Valley County, Nebraska

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Not to be confused with Valley, Nebraska.
Valley County, Nebraska
Valley County, Nebraska courthouse from W.JPG
Valley County Courthouse in Ord
Map of Nebraska highlighting Valley County
Location in the state of Nebraska
Map of the United States highlighting Nebraska
Nebraska's location in the U.S.
Founded 1873
Seat Ord
Largest city Ord
Area
 • Total 570 sq mi (1,476 km2)
 • Land 568 sq mi (1,471 km2)
 • Water 2.4 sq mi (6 km2), 0.4%
Population
 • (2010) 4,260
 • Density 7.5/sq mi (3/km²)
Congressional district 3rd
Time zone Central: UTC-6/-5

Valley County is a county located in the U.S. state of Nebraska. As of the 2010 census, the population was 4,260.[1] Its county seat is Ord.[2]

In the Nebraska license plate system, Valley County is represented by the prefix 47 (it had the forty-seventh-largest number of vehicles registered in the county when the license plate system was established in 1922).

History[edit]

Valley County was formed in 1871 and later organized in 1873.[3][4] Its name derives from the local terrain: much of the county consists of valley land lying between the North and Middle Loup Rivers.[5]

On June 12, 2010, the privately owned Bredthauer Dam broke due to heavy rain, flooding rural Valley County and the village of North Loup.[6][7] Major flooding occurred in the village, with water "eight inches deep and running down Main Street."[8] North Loup was evacuated for the duration of the flood.[9]

Geography[edit]

According to the U.S. Census Bureau, the county has a total area of 570 square miles (1,500 km2), of which 568 square miles (1,470 km2) is land and 2.4 square miles (6.2 km2) (0.4%) is water.[10]

Major highways[edit]

Adjacent counties[edit]

Demographics[edit]

Historical population
Census Pop.
1880 2,324
1890 7,092 205.2%
1900 7,339 3.5%
1910 9,480 29.2%
1920 9,823 3.6%
1930 9,533 −3.0%
1940 8,163 −14.4%
1950 7,252 −11.2%
1960 6,590 −9.1%
1970 5,783 −12.2%
1980 5,633 −2.6%
1990 5,169 −8.2%
2000 4,647 −10.1%
2010 4,260 −8.3%
Est. 2013 4,193 −1.6%
U.S. Decennial Census[11]
1790-1960[12] 1900-1990[13]
1990-2000[14] 2010-2013[1]

As of the census[15] of 2000, there were 4,647 people, 1,965 households, and 1,298 families residing in the county. The population density was 8 people per square mile (3/km²). There were 2,273 housing units at an average density of 4 per square mile (2/km²). The racial makeup of the county was 98.15% White, 0.15% Black or African American, 0.32% Native American, 0.11% Asian, 0.06% Pacific Islander, 0.80% from other races, and 0.41% from two or more races. 1.61% of the population were Hispanic or Latino of any race.

There were 1,965 households out of which 28.00% had children under the age of 18 living with them, 58.70% were married couples living together, 5.10% had a female householder with no husband present, and 33.90% were non-families. 31.00% of all households were made up of individuals and 17.90% had someone living alone who was 65 years of age or older. The average household size was 2.32 and the average family size was 2.93.

In the county the population was spread out with 24.70% under the age of 18, 4.80% from 18 to 24, 22.60% from 25 to 44, 23.90% from 45 to 64, and 24.00% who were 65 years of age or older. The median age was 44 years. For every 100 females there were 91.70 males. For every 100 females age 18 and over, there were 90.50 males.

The median income for a household in the county was $27,926, and the median income for a family was $35,571. Males had a median income of $25,224 versus $17,217 for females. The per capita income for the county was $14,996. About 10.10% of families and 12.80% of the population were below the poverty line, including 16.30% of those under age 18 and 12.70% of those age 65 or over.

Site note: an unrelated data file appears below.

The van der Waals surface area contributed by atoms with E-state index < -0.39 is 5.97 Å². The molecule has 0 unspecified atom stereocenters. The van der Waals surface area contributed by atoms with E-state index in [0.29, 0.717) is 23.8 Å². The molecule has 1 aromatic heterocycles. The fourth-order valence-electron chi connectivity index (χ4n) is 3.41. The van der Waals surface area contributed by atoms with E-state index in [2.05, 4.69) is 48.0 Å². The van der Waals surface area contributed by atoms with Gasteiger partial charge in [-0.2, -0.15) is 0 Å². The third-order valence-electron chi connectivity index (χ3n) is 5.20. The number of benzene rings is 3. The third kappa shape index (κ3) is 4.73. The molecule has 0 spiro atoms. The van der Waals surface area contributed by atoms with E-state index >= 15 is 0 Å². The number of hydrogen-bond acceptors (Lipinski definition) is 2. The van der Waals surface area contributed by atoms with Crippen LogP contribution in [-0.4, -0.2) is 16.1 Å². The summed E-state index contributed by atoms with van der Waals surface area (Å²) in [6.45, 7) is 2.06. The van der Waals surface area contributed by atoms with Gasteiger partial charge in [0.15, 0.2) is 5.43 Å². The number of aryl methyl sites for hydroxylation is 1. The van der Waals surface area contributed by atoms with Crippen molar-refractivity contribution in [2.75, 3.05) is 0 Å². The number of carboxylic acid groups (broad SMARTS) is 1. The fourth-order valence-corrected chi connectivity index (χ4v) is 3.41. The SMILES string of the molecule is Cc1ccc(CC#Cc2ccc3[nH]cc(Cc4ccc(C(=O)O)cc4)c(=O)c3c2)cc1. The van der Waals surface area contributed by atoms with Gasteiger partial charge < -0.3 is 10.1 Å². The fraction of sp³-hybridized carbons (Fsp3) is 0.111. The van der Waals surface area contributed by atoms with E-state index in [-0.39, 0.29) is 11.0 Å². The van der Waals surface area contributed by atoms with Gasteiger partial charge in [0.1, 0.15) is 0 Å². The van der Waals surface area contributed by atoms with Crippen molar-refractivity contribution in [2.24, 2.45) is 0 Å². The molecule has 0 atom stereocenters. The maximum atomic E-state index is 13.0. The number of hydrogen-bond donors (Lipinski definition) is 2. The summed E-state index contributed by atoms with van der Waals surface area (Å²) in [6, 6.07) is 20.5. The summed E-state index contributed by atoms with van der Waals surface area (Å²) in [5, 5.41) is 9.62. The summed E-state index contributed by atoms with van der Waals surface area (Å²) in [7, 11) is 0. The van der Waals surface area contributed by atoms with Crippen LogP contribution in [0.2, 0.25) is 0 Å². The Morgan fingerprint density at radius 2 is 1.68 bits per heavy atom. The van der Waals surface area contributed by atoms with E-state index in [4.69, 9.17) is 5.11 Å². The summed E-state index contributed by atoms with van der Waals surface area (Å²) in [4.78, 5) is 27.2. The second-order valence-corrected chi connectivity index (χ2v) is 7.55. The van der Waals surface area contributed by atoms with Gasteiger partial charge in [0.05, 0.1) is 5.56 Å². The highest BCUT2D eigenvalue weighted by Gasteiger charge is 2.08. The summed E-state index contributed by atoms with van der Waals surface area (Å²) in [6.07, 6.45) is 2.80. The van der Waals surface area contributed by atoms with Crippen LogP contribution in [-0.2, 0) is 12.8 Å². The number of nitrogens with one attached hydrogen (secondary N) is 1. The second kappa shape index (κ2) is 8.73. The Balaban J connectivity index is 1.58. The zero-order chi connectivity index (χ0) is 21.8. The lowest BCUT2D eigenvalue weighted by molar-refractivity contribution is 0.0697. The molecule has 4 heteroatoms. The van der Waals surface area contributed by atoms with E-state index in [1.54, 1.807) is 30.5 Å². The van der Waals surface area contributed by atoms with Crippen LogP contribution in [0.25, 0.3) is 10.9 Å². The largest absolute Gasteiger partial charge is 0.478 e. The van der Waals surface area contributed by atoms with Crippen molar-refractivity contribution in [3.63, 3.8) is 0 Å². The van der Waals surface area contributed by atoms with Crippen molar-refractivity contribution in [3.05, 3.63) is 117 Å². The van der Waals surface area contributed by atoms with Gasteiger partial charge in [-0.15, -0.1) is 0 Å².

Politics[edit]

Valley County has 3287 registered voters, of which 59% are Republicans, 31% are Democrats, and 9% are non-partisan.[16]

Communities[edit]

City[edit]

  • Ord (county seat)

Villages[edit]

Unincorporated communities[edit]

Townships[edit]

See also[edit]

References[edit]

  1. ^ a b "State & County QuickFacts". United States Census Bureau. Retrieved September 22, 2013. 
  2. ^ "Find a County". National Association of Counties. Retrieved 2011-06-07. 
  3. ^ Fitzpatrick, Lilian Linder (1925). Nebraska Place-Names. Lincoln: University of Nebraska Studies in Language, Literature, and Criticism. p. 141. Retrieved December 17, 2014. 
  4. ^ Andreas, A. T. (1882). "Andreas' History of the State of Nebraska". The Kansas Collection. Retrieved December 17, 2014. 
  5. ^ "Valley County". Nebraska Association of County Officials. Retrieved December 17, 2014. 
  6. ^ "Floodwaters overwhelm whole counties", Kearney Hub. 2011-06-14. Retrieved 2010-06-19.
  7. ^ Pore, R. "Heavy rains cause Ericson Dam to fail", Grand Island Independent. 2010-06-14. Retrieved 2010-06-19.
  8. ^ Geake, S. "North Loup Fights Flooding", 1011Now.com. 2010-06-14. Retrieved 2010-06-19.
  9. ^ Schweitzer, Amy. "North Loup flooded, evacuated". Grand Island Independent. 2010-06-12 Retrieved 2010-06-19.
  10. ^ "2010 Census Gazetteer Files". United States Census Bureau. August 22, 2012. Retrieved December 12, 2014. 
  11. ^ "U.S. Decennial Census". United States Census Bureau. Retrieved December 12, 2014. 
  12. ^ "Historical Census Browser". University of Virginia Library. Retrieved December 12, 2014. 
  13. ^ "Population of Counties by Decennial Census: 1900 to 1990". United States Census Bureau. Retrieved December 12, 2014. 
  14. ^ "Census 2000 PHC-T-4. Ranking Tables for Counties: 1990 and 2000". United States Census Bureau. Retrieved December 12, 2014. 
  15. ^ "American FactFinder". United States Census Bureau. Retrieved 2008-01-31. 
  16. ^ http://www.sos.ne.gov/elec/pdf/10-28-08_Final_VR_Report.pdf

Coordinates: 41°34′N 98°59′W / 41.57°N 98.98°W / 41.57; -98.98